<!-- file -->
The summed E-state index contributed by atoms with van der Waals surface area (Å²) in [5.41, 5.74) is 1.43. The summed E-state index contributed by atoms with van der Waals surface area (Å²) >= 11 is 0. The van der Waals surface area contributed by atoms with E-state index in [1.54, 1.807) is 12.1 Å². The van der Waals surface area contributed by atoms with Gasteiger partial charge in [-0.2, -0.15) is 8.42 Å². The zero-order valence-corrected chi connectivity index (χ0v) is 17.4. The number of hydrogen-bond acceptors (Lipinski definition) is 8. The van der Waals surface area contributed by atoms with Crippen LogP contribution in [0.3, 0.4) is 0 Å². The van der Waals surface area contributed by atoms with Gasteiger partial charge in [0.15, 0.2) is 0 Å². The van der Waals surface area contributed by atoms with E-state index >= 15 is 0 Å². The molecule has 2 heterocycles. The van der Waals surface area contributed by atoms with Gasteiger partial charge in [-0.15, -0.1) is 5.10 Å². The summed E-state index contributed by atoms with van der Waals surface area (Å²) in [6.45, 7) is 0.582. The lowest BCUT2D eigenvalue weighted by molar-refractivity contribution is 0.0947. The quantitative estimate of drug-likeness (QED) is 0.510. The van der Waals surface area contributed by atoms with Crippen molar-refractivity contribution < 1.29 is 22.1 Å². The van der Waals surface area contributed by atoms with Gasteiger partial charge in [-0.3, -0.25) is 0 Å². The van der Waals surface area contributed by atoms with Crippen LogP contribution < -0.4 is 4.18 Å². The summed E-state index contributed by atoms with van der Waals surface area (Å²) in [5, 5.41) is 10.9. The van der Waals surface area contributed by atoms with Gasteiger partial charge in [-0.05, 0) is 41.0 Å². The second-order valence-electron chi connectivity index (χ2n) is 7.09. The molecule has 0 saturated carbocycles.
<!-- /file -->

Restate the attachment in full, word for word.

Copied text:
The summed E-state index contributed by atoms with van der Waals surface area (Å²) in [5.41, 5.74) is 1.43. The summed E-state index contributed by atoms with van der Waals surface area (Å²) >= 11 is 0. The van der Waals surface area contributed by atoms with E-state index in [1.54, 1.807) is 12.1 Å². The van der Waals surface area contributed by atoms with Gasteiger partial charge in [-0.2, -0.15) is 8.42 Å². The zero-order valence-corrected chi connectivity index (χ0v) is 17.4. The number of hydrogen-bond acceptors (Lipinski definition) is 8. The van der Waals surface area contributed by atoms with Crippen LogP contribution in [0.3, 0.4) is 0 Å². The van der Waals surface area contributed by atoms with Gasteiger partial charge in [0.15, 0.2) is 0 Å². The van der Waals surface area contributed by atoms with E-state index >= 15 is 0 Å². The molecule has 2 heterocycles. The van der Waals surface area contributed by atoms with Gasteiger partial charge in [-0.15, -0.1) is 5.10 Å². The summed E-state index contributed by atoms with van der Waals surface area (Å²) in [6.45, 7) is 0.582. The lowest BCUT2D eigenvalue weighted by molar-refractivity contribution is 0.0947. The quantitative estimate of drug-likeness (QED) is 0.510. The van der Waals surface area contributed by atoms with Crippen molar-refractivity contribution < 1.29 is 22.1 Å². The van der Waals surface area contributed by atoms with Gasteiger partial charge in [-0.3, -0.25) is 0 Å². The van der Waals surface area contributed by atoms with Crippen LogP contribution < -0.4 is 4.18 Å². The summed E-state index contributed by atoms with van der Waals surface area (Å²) in [5, 5.41) is 10.9. The van der Waals surface area contributed by atoms with Gasteiger partial charge in [-0.05, 0) is 41.0 Å². The second-order valence-electron chi connectivity index (χ2n) is 7.09. The molecule has 0 saturated carbocycles.